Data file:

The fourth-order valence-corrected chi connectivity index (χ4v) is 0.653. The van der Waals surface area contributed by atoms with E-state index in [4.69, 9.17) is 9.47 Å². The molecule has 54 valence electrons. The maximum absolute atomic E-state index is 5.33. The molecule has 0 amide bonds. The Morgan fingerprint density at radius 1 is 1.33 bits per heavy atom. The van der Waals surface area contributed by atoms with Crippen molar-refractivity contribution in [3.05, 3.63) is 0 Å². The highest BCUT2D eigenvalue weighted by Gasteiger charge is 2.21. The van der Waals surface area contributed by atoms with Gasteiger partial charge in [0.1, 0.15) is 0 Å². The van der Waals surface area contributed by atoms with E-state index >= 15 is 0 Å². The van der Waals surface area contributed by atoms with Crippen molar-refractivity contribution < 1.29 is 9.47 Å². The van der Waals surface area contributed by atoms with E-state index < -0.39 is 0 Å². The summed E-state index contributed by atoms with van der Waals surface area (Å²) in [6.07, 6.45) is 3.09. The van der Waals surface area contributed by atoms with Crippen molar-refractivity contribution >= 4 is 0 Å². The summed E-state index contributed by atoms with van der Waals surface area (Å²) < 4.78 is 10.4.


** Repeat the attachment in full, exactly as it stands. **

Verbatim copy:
The fourth-order valence-corrected chi connectivity index (χ4v) is 0.653. The van der Waals surface area contributed by atoms with E-state index in [4.69, 9.17) is 9.47 Å². The molecule has 54 valence electrons. The maximum absolute atomic E-state index is 5.33. The molecule has 0 amide bonds. The Morgan fingerprint density at radius 1 is 1.33 bits per heavy atom. The van der Waals surface area contributed by atoms with Crippen molar-refractivity contribution in [3.05, 3.63) is 0 Å². The highest BCUT2D eigenvalue weighted by Gasteiger charge is 2.21. The van der Waals surface area contributed by atoms with Gasteiger partial charge in [0.1, 0.15) is 0 Å². The van der Waals surface area contributed by atoms with E-state index >= 15 is 0 Å². The van der Waals surface area contributed by atoms with Crippen molar-refractivity contribution < 1.29 is 9.47 Å². The van der Waals surface area contributed by atoms with E-state index < -0.39 is 0 Å². The summed E-state index contributed by atoms with van der Waals surface area (Å²) in [6.07, 6.45) is 3.09. The van der Waals surface area contributed by atoms with Crippen molar-refractivity contribution >= 4 is 0 Å². The summed E-state index contributed by atoms with van der Waals surface area (Å²) < 4.78 is 10.4.